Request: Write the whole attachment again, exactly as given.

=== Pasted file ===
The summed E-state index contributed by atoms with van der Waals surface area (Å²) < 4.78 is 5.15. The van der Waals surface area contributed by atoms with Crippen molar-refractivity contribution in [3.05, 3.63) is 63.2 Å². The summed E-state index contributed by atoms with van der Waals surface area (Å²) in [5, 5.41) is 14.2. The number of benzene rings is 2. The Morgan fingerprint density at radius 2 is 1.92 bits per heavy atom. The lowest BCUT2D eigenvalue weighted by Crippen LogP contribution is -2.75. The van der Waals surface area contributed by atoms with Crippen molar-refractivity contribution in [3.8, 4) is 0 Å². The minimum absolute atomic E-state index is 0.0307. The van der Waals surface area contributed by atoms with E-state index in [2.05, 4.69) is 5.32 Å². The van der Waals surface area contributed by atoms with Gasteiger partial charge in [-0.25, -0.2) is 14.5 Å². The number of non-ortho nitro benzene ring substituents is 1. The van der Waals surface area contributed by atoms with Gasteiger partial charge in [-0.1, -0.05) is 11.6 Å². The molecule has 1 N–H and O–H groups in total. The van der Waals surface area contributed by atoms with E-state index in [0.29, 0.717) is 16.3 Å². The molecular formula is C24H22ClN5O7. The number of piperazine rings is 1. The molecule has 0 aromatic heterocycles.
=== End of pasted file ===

The summed E-state index contributed by atoms with van der Waals surface area (Å²) < 4.78 is 5.15. The van der Waals surface area contributed by atoms with Crippen molar-refractivity contribution in [3.05, 3.63) is 63.2 Å². The summed E-state index contributed by atoms with van der Waals surface area (Å²) in [5, 5.41) is 14.2. The number of benzene rings is 2. The Morgan fingerprint density at radius 2 is 1.92 bits per heavy atom. The lowest BCUT2D eigenvalue weighted by Crippen LogP contribution is -2.75. The van der Waals surface area contributed by atoms with Crippen molar-refractivity contribution in [3.8, 4) is 0 Å². The minimum absolute atomic E-state index is 0.0307. The van der Waals surface area contributed by atoms with E-state index in [2.05, 4.69) is 5.32 Å². The van der Waals surface area contributed by atoms with Gasteiger partial charge in [-0.25, -0.2) is 14.5 Å². The number of non-ortho nitro benzene ring substituents is 1. The van der Waals surface area contributed by atoms with Gasteiger partial charge in [-0.1, -0.05) is 11.6 Å². The molecule has 1 N–H and O–H groups in total. The van der Waals surface area contributed by atoms with E-state index in [0.29, 0.717) is 16.3 Å². The molecular formula is C24H22ClN5O7. The number of piperazine rings is 1. The molecule has 0 aromatic heterocycles.